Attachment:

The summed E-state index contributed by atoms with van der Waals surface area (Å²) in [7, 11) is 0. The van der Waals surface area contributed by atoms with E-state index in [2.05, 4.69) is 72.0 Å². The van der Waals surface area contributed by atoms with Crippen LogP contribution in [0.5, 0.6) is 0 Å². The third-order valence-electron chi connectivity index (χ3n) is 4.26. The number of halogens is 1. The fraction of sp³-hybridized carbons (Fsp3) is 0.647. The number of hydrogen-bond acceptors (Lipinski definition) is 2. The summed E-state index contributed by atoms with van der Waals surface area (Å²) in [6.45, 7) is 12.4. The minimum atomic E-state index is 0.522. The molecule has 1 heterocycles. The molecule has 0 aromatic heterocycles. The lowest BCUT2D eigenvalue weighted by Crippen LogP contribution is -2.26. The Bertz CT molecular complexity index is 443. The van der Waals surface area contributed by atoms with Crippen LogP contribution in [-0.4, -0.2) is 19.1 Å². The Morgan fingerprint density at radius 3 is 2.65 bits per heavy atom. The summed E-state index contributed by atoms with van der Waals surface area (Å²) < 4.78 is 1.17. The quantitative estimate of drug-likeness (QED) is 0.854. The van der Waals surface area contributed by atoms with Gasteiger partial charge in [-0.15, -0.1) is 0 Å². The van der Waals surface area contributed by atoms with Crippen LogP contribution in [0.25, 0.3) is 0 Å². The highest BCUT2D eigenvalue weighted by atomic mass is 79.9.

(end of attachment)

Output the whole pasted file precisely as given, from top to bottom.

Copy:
The summed E-state index contributed by atoms with van der Waals surface area (Å²) in [7, 11) is 0. The van der Waals surface area contributed by atoms with E-state index in [2.05, 4.69) is 72.0 Å². The van der Waals surface area contributed by atoms with Crippen LogP contribution in [0.5, 0.6) is 0 Å². The third-order valence-electron chi connectivity index (χ3n) is 4.26. The number of halogens is 1. The fraction of sp³-hybridized carbons (Fsp3) is 0.647. The number of hydrogen-bond acceptors (Lipinski definition) is 2. The summed E-state index contributed by atoms with van der Waals surface area (Å²) in [6.45, 7) is 12.4. The minimum atomic E-state index is 0.522. The molecule has 1 heterocycles. The molecule has 0 aromatic heterocycles. The lowest BCUT2D eigenvalue weighted by Crippen LogP contribution is -2.26. The Bertz CT molecular complexity index is 443. The van der Waals surface area contributed by atoms with Crippen LogP contribution in [-0.4, -0.2) is 19.1 Å². The Morgan fingerprint density at radius 3 is 2.65 bits per heavy atom. The summed E-state index contributed by atoms with van der Waals surface area (Å²) < 4.78 is 1.17. The quantitative estimate of drug-likeness (QED) is 0.854. The van der Waals surface area contributed by atoms with Gasteiger partial charge in [-0.15, -0.1) is 0 Å². The van der Waals surface area contributed by atoms with Crippen LogP contribution in [0.25, 0.3) is 0 Å². The highest BCUT2D eigenvalue weighted by atomic mass is 79.9.